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Book Probe: Art of Horror, Occupied Earth, How To Pass As Human
Reviewed by Joe Crowe, @RevolutionSF, © 2015

Format: Book
Review Date:   October 19, 2015

RevolutionSF's Book Probe finds excellent readable things for you, eliminating that troublesome freedom of choice.

Art of Horror by Stephen Jones

This coffee table book will make your guests question their dinner choices.

It's an encyclopedia and a history lesson whomped together. The depth of knowledge here is astounding. This thing is hardcore, crammed with tons of information about the foundations of horror, not just the artwork of it. This book is a small-text deep dive into every cool thing about horror books, movies, and comics. The lavish, full-page depictions are so much fun. Then there are movie posters. So many movie posters. I haven't finished it yet. There's too much.

Occupied Earth

This is an anthology with a shared continuity about alien occupation. Of course, this isn't a new concept. But new concepts are overrated. This one has worked since or before "War of the Worlds," and clearly, these writers know what they're doing. That's obvious from the intro, which references occupied-Earth stories I'd never heard of (I bought a couple already.)

Sidebar: That's the beauty of an anthology. You find new writers to acquire and consume. End sidebar.

None of the stories provide info-dumps about the setting. They just start the characters up in the world and reveal it through dialogue. That's excellent.

The stories range from brutal and R-rated to straight-up sci-fi action. My favorite is Lisa Morton's "Union Day," which says that the alien occupiers don't allow Halloween. I gasped. There, I said it. That's how the story starts.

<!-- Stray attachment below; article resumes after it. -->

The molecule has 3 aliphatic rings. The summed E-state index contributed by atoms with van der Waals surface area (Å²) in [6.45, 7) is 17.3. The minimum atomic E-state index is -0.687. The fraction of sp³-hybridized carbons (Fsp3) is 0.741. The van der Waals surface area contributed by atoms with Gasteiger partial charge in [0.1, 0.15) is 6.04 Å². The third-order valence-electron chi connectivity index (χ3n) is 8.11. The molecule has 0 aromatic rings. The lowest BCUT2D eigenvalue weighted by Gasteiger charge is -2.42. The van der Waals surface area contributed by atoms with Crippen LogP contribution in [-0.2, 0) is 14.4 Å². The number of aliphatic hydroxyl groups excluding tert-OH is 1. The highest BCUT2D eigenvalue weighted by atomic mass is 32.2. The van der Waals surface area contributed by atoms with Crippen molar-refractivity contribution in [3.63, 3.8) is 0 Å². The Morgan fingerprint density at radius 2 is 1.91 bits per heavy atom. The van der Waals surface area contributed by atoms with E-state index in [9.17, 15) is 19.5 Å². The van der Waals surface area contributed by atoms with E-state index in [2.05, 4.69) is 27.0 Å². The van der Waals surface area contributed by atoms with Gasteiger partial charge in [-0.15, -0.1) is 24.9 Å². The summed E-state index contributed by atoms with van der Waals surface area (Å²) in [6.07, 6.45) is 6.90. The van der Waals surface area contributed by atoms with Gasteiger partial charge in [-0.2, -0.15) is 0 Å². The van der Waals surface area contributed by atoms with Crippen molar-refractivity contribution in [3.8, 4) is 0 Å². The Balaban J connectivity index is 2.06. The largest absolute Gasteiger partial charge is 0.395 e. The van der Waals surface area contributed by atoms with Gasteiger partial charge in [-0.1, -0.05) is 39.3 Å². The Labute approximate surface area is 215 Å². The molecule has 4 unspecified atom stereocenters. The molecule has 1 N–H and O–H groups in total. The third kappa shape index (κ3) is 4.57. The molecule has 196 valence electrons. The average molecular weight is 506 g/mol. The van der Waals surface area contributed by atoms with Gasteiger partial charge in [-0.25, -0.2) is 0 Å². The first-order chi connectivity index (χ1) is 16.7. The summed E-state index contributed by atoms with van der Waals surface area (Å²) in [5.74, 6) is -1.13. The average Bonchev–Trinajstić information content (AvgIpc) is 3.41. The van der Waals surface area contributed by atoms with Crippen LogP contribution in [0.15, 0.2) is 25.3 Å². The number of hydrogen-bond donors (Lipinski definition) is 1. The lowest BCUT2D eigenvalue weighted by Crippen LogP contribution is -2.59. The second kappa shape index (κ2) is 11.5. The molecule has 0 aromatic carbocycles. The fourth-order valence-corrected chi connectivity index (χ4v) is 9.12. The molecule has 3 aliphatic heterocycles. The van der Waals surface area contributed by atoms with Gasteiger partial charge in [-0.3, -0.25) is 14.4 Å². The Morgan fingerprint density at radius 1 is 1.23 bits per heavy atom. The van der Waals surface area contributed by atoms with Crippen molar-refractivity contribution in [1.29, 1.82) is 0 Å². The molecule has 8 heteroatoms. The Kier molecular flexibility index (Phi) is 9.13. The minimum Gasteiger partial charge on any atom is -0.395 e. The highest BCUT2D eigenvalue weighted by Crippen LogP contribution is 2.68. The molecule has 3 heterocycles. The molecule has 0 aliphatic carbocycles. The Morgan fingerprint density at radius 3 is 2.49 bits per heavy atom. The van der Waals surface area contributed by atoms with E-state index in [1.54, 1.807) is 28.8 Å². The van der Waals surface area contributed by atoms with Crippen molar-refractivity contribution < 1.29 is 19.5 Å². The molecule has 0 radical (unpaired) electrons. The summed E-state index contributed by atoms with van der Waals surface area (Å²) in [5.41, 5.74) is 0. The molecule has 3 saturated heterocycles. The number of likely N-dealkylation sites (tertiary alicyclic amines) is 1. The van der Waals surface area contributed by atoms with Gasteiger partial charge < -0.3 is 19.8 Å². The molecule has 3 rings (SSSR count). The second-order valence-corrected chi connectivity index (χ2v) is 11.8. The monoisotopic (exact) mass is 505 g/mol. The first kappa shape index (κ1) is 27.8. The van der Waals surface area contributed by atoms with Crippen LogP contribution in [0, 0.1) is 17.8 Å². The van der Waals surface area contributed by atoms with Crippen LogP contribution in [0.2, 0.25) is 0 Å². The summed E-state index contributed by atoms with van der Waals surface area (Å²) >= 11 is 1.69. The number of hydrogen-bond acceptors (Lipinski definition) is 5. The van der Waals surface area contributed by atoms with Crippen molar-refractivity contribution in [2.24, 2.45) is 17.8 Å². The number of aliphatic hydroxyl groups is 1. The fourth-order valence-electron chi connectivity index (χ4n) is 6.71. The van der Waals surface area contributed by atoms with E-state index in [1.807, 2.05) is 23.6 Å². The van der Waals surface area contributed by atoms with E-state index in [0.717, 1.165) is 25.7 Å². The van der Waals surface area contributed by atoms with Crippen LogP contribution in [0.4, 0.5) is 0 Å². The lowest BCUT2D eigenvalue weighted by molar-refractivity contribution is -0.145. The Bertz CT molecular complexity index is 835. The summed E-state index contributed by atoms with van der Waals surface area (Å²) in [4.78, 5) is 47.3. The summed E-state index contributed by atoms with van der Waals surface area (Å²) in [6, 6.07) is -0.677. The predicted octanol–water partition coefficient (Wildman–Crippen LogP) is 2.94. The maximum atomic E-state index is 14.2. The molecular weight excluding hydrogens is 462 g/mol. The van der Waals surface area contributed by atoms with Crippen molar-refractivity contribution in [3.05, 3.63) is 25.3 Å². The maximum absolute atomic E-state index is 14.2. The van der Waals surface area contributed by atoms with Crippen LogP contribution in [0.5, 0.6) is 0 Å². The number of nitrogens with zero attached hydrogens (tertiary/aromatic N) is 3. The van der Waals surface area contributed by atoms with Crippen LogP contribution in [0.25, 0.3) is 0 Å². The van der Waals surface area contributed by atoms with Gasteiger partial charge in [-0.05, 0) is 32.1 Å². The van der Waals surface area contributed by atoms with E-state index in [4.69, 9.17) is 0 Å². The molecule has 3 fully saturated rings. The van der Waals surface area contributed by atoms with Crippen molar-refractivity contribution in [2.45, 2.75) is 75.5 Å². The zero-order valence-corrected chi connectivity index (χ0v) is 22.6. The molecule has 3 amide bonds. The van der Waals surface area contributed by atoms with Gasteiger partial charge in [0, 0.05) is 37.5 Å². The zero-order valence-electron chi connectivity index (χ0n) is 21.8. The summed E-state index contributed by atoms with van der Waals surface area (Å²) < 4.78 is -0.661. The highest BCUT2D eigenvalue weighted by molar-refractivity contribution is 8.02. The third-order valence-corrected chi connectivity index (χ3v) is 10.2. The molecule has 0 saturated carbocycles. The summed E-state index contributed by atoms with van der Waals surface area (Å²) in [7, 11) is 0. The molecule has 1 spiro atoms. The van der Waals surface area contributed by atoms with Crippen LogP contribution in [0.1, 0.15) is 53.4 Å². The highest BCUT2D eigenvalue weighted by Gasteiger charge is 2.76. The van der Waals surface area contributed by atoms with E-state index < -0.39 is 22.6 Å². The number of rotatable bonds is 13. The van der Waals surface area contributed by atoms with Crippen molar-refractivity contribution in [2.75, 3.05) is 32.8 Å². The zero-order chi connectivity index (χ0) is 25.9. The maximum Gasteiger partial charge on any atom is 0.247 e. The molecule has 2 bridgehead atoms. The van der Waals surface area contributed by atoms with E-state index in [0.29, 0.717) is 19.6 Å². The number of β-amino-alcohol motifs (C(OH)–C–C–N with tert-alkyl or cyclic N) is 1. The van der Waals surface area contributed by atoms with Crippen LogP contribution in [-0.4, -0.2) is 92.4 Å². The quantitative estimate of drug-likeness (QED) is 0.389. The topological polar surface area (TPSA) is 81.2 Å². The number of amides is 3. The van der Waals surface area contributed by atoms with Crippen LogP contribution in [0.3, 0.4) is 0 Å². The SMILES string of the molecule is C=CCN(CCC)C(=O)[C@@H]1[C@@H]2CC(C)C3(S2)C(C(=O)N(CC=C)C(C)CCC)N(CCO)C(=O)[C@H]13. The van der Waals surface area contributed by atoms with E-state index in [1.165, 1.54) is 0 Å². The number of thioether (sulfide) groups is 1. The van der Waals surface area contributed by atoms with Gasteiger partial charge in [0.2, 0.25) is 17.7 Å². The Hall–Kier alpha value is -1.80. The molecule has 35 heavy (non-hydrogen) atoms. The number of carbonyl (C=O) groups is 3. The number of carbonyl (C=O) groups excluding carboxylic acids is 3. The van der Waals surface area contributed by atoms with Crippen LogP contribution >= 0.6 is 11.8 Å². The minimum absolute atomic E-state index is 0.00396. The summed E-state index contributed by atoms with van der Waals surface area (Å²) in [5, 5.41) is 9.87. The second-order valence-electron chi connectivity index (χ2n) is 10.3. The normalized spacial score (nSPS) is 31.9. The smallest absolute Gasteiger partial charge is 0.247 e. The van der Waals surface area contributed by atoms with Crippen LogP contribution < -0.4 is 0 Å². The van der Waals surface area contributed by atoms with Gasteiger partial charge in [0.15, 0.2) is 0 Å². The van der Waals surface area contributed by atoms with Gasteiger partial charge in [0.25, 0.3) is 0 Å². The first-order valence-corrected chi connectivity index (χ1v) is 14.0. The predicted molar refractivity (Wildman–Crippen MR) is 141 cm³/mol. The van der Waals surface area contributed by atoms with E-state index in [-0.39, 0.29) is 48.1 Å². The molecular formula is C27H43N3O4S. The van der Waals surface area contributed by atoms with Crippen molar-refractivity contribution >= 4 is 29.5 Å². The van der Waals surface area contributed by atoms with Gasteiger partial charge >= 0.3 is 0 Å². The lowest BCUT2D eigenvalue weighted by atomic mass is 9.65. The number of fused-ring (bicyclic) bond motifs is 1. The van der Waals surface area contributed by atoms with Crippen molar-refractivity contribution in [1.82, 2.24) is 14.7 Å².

One neat thing about the book as a complete entity is the presence of hope. It's not dystopia and misery. The oppressed plan to rebel. The good guys aim to fight. That's good stuff.

How to Pass as Human by Nic Kelman

This is just fun. It's a guide on how to pretend to be a human, from the analytical perspective of an android. The book never breaks character, to an effect scientifically equivalent to comedy gold. It breaks down every aspect of humanity, from appearance to behavior, all with diagrams. Gold, I tell you.

One of them is an x/y chart on how much humans work vs. how much they say they work. That's just in the fourth chapter.

As the diagrams get funnier, Android Zero talks about meeting a lady, and then an adventure breaks out where the android learns about humanity in the grand tradition of everyone from Red Tornado to Bender.

One chart alone is worth the price of the book, the flowchart How to Emulate a Realistic Conflict in a Human Relationship. ("Say you refuse to apologize for violation." "Partner brings up new violation of yours." "Become more angry and describe violation again.")




 
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